"These are regions of the DNA where genes are missing or there might be three copies of a region of DNA instead of two," Milewicz said. "We don't understand these types of variations in the DNA yet because we all having missing or duplicated regions of DNA and these variants seems to be all over the genome. In patients with thoracic aortic disease, these regions of DNA that are missing or an extra copy is present appear to disrupt the smooth muscle cells and their ability to contract or gain a 'footing' to contract properly. These gene variants, combined with environmental factors, could result in a predisposition to thoracic aortic disease."

Co-senior author of the article with Milewicz is John W. Belmont, M.D., Ph.D., professor of molecular medicine and human genetics at Baylor College of Medicine (BCM). Colleagues from UTHealth and BCM did a genome-wide analysis of thoracic aortic aneurysms and dissections in 418 patients. They identified 47 variant regions that were unique to these patients.

"For a long time, we concentrated on single mutations that would, by themselves, cause disease. "Now we have come up with a new paradigm where we see different types of mutations – rare mutations. Instead of one gene, dozens of genes may be involved in the disease and each gene variant may account for a few cases. Together, they affect a common biological mechanism that causes the disease," said Siddharth Prakash, assistant professor of molecular and human genetics at BCM and first author of "Rare Copy Variants Disrupt Genes Regulating Vascular Smooth Muscle Cell Adhesion and Contractibility in Sporadic Thoracic Aortic Aneurysms and Dissections."

Explore further: First genetic link discovered to difficult-to-diagnose breast cancer sub-type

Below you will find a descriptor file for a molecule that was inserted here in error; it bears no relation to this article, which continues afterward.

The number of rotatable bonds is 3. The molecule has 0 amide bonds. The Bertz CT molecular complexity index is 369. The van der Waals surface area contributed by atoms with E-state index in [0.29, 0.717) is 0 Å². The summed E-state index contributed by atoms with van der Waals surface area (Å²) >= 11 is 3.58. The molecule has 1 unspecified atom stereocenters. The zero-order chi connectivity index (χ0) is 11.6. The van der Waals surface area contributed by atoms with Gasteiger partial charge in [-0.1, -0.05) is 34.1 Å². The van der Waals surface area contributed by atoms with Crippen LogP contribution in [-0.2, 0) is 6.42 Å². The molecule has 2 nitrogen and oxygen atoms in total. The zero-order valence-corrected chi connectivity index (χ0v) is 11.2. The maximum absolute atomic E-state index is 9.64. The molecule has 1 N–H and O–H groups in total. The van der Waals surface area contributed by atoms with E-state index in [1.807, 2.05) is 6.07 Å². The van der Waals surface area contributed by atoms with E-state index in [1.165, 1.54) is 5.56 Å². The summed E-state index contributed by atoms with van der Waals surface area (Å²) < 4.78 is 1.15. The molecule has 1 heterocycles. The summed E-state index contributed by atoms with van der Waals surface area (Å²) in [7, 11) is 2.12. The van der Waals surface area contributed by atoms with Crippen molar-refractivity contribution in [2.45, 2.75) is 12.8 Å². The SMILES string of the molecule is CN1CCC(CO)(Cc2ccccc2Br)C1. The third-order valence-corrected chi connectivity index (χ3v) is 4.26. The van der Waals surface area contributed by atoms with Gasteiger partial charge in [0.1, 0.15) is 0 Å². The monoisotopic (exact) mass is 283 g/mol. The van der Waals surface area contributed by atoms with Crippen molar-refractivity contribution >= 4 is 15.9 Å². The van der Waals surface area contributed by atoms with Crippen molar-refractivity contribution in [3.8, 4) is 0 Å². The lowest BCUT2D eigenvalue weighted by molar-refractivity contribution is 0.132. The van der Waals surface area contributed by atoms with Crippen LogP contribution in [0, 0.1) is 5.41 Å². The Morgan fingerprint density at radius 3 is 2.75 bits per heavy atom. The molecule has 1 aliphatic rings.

add to favorites email to friend print save as pdf

Related Stories

Aortic aneurysm treatable with asthma drugs

Nov 16, 2010

A new study from the Swedish medical university Karolinska Institutet shows that asthma drugs are a potential treatment for aortic aneurysm. These drugs, which block cysteinyl-leukotrienes, could reduce the break down of ...

Researchers find inflammation critical in aortic dissection

Nov 16, 2009

The aorta, the body's largest artery, stretches from the chest to below the kidneys, expanding and contracting with the pressure of blood driven directly into it by the heart. Although its walls are extraordinarily strong, ...

Recommended for you

Low tolerance for pain? The reason may be in your genes

7 hours ago

Researchers may have identified key genes linked to why some people have a higher tolerance for pain than others, according to a study released today that will be presented at the American Academy of Neurology's 66th Annual ...

Refining the language for chromosomes

Apr 17, 2014

When talking about genetic abnormalities at the DNA level that occur when chromosomes swap, delete or add parts, there is an evolving communication gap both in the science and medical worlds, leading to inconsistencies in ...

User comments : 0

More news stories

Cancer stem cells linked to drug resistance

Most drugs used to treat lung, breast and pancreatic cancers also promote drug-resistance and ultimately spur tumor growth. Researchers at the University of California, San Diego School of Medicine have discovered ...

Making graphene in your kitchen

Graphene has been touted as a wonder material—the world's thinnest substance, but super-strong. Now scientists say it is so easy to make you could produce some in your kitchen.